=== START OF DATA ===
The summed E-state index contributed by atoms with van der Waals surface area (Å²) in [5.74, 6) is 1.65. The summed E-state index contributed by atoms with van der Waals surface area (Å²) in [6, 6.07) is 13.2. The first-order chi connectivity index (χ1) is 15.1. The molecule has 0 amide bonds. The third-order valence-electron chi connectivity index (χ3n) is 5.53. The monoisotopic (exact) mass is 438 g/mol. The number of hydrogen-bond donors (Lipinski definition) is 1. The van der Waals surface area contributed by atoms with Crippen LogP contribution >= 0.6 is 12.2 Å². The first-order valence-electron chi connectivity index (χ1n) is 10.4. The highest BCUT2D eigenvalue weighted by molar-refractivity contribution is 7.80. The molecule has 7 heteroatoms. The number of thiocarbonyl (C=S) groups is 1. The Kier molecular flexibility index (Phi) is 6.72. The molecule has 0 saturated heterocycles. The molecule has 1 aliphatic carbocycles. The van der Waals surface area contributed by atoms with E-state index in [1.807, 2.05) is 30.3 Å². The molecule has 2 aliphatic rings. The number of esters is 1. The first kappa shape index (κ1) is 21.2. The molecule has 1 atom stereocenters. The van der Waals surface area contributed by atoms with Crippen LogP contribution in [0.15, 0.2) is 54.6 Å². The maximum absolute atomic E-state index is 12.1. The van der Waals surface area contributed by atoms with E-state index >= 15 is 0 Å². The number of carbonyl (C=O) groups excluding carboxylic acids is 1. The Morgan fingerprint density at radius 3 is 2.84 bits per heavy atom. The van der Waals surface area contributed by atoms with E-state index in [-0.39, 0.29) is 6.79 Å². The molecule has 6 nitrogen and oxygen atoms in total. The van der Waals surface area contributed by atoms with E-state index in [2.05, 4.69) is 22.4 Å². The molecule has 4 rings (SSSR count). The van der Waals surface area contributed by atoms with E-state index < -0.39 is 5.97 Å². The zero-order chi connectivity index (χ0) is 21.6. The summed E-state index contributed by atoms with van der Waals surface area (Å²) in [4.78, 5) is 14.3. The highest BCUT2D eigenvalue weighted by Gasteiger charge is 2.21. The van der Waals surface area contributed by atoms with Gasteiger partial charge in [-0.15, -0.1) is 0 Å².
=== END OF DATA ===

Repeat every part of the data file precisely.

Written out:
The summed E-state index contributed by atoms with van der Waals surface area (Å²) in [5.74, 6) is 1.65. The summed E-state index contributed by atoms with van der Waals surface area (Å²) in [6, 6.07) is 13.2. The first-order chi connectivity index (χ1) is 15.1. The molecule has 0 amide bonds. The third-order valence-electron chi connectivity index (χ3n) is 5.53. The monoisotopic (exact) mass is 438 g/mol. The number of hydrogen-bond donors (Lipinski definition) is 1. The van der Waals surface area contributed by atoms with Crippen LogP contribution >= 0.6 is 12.2 Å². The first-order valence-electron chi connectivity index (χ1n) is 10.4. The highest BCUT2D eigenvalue weighted by molar-refractivity contribution is 7.80. The molecule has 7 heteroatoms. The number of thiocarbonyl (C=S) groups is 1. The Kier molecular flexibility index (Phi) is 6.72. The molecule has 0 saturated heterocycles. The molecule has 1 aliphatic carbocycles. The van der Waals surface area contributed by atoms with E-state index in [1.807, 2.05) is 30.3 Å². The molecule has 2 aliphatic rings. The number of esters is 1. The first kappa shape index (κ1) is 21.2. The molecule has 1 atom stereocenters. The van der Waals surface area contributed by atoms with Crippen LogP contribution in [0.15, 0.2) is 54.6 Å². The maximum absolute atomic E-state index is 12.1. The van der Waals surface area contributed by atoms with E-state index >= 15 is 0 Å². The number of carbonyl (C=O) groups excluding carboxylic acids is 1. The Morgan fingerprint density at radius 3 is 2.84 bits per heavy atom. The van der Waals surface area contributed by atoms with E-state index in [-0.39, 0.29) is 6.79 Å². The molecule has 6 nitrogen and oxygen atoms in total. The van der Waals surface area contributed by atoms with E-state index in [2.05, 4.69) is 22.4 Å². The molecule has 4 rings (SSSR count). The van der Waals surface area contributed by atoms with E-state index < -0.39 is 5.97 Å². The zero-order chi connectivity index (χ0) is 21.6. The summed E-state index contributed by atoms with van der Waals surface area (Å²) in [4.78, 5) is 14.3. The highest BCUT2D eigenvalue weighted by Gasteiger charge is 2.21. The van der Waals surface area contributed by atoms with Gasteiger partial charge in [-0.15, -0.1) is 0 Å².